Further, judicial construction of 5 U.S.C. § 552(a)(2)(C) has been limited to staff manuals which fit the above description. Jordan v. United States Department of Justice, 192 U.S. App. D.C. 144, 591 F.2d 753 (D.C. Cir. 1978) (en banc); Cox v. United States Department of Justice, 576 F.2d 1302 (8th Cir. 1978); Stokes v. Brennan, 476 F.2d 699 (5th Cir. 1976); Hawkes v. IRS, 467 F.2d 787 (6th Cir. 1972). In Cox v. United States Department of Justice, 576 F.2d 1302, 1309 (8th Cir. 1978), the Eighth Circuit ruled that, while "information clarifying substantive or procedural law must be disclosed," "mere "housekeeping' matters . . . do not "affect a member of the public' and therefore are not covered by (a)(2)(C)." Further, the distinction between agency personnel and the public at large has been recognized as salient for determining public interest under other portions of the FOIA. Cox v. United States Department of Justice, 195 U.S. App. D.C. 189, 601 F.2d 1, 4-5 (D.C. Cir. 1979) (exemption 2 protects material of interest to federal personnel, but of no interest to the public). The Handbook, here, provides neither substantive nor procedural guidance for IRS officials in their administration of tax policy. Instead, it establishes the terms and conditions of the employment relationship between IRS executives and employees. Such housekeeping details simply do not affect the public within the meaning of 5 U.S.C. § 552(a)(2)(C) and accordingly, the defendant need not make the Handbook available for public inspection and copying.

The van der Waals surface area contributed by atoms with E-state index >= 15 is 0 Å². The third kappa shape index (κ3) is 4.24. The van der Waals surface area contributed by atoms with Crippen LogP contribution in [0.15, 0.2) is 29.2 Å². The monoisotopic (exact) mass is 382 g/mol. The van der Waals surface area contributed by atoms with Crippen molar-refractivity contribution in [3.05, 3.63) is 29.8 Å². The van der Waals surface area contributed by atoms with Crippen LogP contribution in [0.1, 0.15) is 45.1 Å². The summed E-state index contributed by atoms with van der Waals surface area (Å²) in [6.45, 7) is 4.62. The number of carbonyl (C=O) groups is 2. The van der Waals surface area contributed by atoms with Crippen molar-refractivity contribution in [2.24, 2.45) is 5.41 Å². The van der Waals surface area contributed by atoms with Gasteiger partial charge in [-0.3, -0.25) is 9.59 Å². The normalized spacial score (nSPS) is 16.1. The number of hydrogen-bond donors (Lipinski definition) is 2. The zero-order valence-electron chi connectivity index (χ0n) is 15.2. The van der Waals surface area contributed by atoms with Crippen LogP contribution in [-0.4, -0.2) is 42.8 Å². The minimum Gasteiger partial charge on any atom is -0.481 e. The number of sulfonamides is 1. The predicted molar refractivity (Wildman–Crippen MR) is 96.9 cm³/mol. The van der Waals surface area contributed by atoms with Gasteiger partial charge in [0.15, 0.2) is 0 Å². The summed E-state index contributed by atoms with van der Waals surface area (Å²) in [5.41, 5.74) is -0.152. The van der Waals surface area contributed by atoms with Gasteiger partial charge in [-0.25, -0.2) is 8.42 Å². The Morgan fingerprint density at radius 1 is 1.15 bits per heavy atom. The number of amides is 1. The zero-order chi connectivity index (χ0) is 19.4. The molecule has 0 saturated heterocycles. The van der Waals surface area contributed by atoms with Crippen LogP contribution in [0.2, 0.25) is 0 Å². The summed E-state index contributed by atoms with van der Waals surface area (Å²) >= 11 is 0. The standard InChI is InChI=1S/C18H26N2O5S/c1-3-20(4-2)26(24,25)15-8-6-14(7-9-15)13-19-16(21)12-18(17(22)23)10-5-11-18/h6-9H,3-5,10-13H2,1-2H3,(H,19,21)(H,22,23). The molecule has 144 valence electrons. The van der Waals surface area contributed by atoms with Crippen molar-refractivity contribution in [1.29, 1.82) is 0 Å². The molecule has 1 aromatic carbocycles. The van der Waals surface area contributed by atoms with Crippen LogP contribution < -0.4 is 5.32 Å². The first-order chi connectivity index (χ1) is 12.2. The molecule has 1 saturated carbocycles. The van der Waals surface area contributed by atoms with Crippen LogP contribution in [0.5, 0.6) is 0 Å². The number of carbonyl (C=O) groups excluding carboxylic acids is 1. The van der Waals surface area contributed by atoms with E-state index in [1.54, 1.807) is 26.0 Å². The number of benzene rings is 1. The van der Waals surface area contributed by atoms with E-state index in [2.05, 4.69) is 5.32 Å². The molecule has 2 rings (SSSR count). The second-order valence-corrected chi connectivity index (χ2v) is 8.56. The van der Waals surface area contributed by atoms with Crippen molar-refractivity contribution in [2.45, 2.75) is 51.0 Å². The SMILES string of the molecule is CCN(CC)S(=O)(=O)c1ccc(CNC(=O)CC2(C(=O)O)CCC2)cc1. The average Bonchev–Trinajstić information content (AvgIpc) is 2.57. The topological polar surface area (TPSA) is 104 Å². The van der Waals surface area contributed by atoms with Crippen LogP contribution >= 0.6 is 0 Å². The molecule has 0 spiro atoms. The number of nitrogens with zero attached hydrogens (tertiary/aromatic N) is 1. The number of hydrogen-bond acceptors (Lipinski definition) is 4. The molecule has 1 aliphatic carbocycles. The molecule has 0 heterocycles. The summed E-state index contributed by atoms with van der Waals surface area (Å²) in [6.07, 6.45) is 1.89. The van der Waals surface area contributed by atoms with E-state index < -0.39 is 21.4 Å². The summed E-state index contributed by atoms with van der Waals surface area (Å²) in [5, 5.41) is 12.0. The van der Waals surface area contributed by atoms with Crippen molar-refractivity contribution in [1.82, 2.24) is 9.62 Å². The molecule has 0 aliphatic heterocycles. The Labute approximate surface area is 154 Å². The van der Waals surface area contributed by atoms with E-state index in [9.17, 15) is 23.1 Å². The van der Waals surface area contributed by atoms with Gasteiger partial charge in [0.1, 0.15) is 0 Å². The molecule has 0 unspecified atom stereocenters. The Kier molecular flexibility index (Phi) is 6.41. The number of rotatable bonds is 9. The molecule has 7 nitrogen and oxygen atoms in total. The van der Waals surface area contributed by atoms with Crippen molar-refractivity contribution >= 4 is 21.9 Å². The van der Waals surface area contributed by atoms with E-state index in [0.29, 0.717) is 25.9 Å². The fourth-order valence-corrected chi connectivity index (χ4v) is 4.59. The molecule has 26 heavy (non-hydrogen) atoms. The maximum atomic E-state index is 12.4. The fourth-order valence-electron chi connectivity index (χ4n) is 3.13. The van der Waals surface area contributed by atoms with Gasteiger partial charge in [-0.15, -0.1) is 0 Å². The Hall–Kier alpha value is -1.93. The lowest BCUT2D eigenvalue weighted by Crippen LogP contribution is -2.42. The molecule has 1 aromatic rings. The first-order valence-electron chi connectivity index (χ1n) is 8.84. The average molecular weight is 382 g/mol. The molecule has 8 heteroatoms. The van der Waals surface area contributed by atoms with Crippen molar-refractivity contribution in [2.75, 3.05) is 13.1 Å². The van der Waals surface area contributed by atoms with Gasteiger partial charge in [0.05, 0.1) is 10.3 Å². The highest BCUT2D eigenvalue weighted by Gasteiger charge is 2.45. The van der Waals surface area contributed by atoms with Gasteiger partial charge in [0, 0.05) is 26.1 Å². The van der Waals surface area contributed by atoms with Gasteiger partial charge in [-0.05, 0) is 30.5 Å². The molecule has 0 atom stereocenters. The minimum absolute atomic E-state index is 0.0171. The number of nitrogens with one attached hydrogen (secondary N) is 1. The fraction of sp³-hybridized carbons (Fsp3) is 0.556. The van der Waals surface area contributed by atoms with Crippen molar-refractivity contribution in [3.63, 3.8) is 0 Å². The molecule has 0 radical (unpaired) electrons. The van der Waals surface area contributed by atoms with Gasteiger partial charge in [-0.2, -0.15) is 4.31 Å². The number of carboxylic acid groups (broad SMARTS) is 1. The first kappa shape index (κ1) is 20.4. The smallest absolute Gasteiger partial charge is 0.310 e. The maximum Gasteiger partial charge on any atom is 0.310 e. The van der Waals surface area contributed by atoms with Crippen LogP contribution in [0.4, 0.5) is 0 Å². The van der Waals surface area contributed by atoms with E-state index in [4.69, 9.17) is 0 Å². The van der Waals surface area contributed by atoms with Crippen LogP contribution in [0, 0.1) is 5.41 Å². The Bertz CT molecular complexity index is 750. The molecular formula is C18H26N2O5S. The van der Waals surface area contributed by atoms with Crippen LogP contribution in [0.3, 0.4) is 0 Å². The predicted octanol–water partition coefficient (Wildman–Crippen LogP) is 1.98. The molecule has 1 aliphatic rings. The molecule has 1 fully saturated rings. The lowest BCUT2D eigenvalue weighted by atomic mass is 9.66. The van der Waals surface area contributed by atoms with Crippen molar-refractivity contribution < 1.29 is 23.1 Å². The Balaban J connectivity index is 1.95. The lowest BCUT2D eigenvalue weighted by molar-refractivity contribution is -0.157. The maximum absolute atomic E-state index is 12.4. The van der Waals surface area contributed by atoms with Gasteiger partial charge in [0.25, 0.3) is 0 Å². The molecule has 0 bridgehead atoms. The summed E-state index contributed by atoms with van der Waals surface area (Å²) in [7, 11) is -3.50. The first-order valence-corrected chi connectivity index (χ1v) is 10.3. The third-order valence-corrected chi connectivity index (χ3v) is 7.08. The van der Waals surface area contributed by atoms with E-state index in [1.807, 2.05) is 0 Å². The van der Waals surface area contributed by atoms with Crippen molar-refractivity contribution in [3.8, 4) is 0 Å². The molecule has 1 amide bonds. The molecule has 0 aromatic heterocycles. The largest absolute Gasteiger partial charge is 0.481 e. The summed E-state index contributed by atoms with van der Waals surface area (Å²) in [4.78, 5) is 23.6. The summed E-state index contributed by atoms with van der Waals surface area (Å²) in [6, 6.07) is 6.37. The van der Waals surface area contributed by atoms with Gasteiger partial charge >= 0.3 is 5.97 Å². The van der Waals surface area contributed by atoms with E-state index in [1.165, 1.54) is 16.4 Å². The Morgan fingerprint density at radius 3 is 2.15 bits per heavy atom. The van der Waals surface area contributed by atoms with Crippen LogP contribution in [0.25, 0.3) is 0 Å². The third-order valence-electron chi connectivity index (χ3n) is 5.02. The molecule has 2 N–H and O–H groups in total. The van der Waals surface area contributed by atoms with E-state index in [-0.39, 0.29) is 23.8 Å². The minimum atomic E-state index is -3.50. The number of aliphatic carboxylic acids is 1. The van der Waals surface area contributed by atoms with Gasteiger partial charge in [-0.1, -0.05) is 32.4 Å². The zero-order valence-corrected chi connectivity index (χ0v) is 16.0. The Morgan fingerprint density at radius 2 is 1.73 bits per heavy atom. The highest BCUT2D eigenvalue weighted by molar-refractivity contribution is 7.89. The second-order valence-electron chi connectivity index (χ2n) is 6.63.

Having determined that the Handbook is not subject to disclosure under the terms of 5 U.S.C. § 552(a)(2), the Court must resolve whether the withheld segments are ...